There’s usually room for a fit, hard-working, likable professional on what’s basically an expansion team. Son could do anything in CanPL and we wouldn’t be surprised. 32 games in central midfield, two goals, and a banner with his name on it? Two appearances off the bench and exile to Oskar Orn Hauksson Island? Heck if I know, but there’s not much more appropriate for the Canadian Premier League than an late-blooming underdog with a weird story.
MF Kyle Bekker
|Bekker, Kyle||Born September 2, 1990 (age 28)||Oakville, Ontario|
|5’9″||165 lbs||Eligibility: Canada (18 caps)|
|2009||Boston College||NCAA ACC||18||18||1510||2||4||29||10||2||0|
|2010||Boston College||NCAA ACC||17||17||1617||3||4||45||16||2||0|
|2011||Boston College||NCAA ACC||16||15||1330||7||6||49||19||3||0|
|2012||Boston College||NCAA ACC||16||16||1490||1||4||44||15||3||0|
|2017 Playoffs||San Francisco||NASL||2||2||180||0||2||4||1||1||0|
You know Kyle Bekker. He blew the doors off the 2013 MLS combine and went third overall to Toronto FC in the SuperDraft: even at the time, people were muttering “we might have gotten carried away there.”6 For a couple years Bekker had played the majority of his professional soccer on the Canadian senior men’s national team, where he was a great favourite of former coach Benito Floro. His second season saw him break in part-time with Toronto but they traded him soon enough, bouncing him between Dallas and Montreal. A very offensive midfielder indeed took almost three full seasons to register his first MLS goal or assist. After five MLS seasons, of which two were as a semi-regular player and three were “also on roster,” Bekker washed out of the Impact and signed with Marc dos Santos and the San Francisco Deltas of the North American Soccer League.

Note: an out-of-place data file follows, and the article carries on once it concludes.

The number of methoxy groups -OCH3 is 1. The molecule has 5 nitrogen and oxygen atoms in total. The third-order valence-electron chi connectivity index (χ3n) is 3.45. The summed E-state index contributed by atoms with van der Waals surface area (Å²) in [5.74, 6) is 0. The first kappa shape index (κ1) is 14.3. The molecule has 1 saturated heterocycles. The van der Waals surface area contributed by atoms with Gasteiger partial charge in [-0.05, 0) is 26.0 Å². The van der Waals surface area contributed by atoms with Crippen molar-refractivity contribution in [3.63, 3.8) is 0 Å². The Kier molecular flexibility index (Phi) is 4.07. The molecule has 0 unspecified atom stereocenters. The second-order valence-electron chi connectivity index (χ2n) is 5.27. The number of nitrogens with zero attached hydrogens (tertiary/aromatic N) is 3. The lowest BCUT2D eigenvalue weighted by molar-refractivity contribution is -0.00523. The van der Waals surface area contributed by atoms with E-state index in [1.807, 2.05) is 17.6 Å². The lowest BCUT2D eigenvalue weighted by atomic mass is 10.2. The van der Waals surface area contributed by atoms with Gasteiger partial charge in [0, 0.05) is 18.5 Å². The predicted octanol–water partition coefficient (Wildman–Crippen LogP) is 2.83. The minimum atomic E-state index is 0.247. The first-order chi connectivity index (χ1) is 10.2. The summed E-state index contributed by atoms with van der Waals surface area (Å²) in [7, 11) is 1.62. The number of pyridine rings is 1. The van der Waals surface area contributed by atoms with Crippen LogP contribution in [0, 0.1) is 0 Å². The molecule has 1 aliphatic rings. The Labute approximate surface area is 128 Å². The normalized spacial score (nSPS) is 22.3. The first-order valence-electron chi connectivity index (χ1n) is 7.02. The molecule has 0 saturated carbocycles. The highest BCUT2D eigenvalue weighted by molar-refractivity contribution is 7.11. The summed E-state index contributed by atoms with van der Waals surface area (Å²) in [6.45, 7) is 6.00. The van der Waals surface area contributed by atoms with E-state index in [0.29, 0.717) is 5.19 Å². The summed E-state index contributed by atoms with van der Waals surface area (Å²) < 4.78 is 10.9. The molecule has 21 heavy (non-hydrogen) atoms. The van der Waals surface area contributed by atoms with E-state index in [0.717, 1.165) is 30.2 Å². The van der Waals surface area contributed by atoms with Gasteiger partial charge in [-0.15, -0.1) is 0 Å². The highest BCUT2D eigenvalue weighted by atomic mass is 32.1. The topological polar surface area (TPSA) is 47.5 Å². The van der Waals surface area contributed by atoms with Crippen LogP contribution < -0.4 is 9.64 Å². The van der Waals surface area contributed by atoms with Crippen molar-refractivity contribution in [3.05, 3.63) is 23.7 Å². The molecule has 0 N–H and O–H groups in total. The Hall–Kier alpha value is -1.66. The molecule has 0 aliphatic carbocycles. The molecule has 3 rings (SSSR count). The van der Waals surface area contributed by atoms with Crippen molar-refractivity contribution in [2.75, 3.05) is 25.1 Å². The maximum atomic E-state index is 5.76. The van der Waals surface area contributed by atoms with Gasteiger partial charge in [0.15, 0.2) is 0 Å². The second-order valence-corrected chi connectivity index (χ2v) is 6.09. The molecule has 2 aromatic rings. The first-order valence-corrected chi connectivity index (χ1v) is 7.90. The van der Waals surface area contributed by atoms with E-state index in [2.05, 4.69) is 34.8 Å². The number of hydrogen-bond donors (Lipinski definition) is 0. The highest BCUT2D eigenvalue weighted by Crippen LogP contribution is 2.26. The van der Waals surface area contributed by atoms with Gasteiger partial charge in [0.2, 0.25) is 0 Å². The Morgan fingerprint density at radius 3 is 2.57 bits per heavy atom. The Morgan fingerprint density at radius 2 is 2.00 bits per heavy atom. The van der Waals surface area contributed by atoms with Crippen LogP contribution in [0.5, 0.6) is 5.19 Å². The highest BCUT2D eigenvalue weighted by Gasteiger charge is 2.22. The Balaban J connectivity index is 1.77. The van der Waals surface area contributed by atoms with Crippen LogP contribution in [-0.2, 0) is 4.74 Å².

Being distinctive has not always been to Bekker’s advantage: those first years were, generally, awful, and everyone could see it. He was thrown into the MNT far too early and was not forgiven for his nascent MLS mistakes. Since those are the games on TV those were most fans’ memories of Bekker, and with Floro gone he’s long forgotten by the MNT pool. Which is a pity because, post-MLS, Bekker has blossomed with two first-class second-division seasons. Even anti-CanPL Ottawa Fury coach Nikola Popovic admits Bekker is the one Premier League player he wants. If you’re not a top MLS team and you don’t want Kyle Bekker, you haven’t been paying attention.
We remember the 2017 San Francisco Deltas for coming in as an expansion team, signing a load of Canadians, finishing second in the table and winning the Soccer Bowl, then folding immediately as ownership prioritized virtue signalling over attracting customers and having money. That team was a bit smoke-and-mirrors: Tommy Heinemann had his career year, honest-to-God South American scrubs like Pablo Dyego and Dagoberto generated serious offense, they chopped-and-changed the lineup all season long and kept sneaking out those 2-1 wins. But Bekker was an automatic part of the lineup for the first time as a professional and made good. He scored four goals, including the first in team history, played every minute of both the playoffs and the US Open Cup, and on July 15 got sent off against Miami FC while on the bench for arguing too hard about a penalty against Pablo Dyego7. He was probably the MVP of the NASL champion.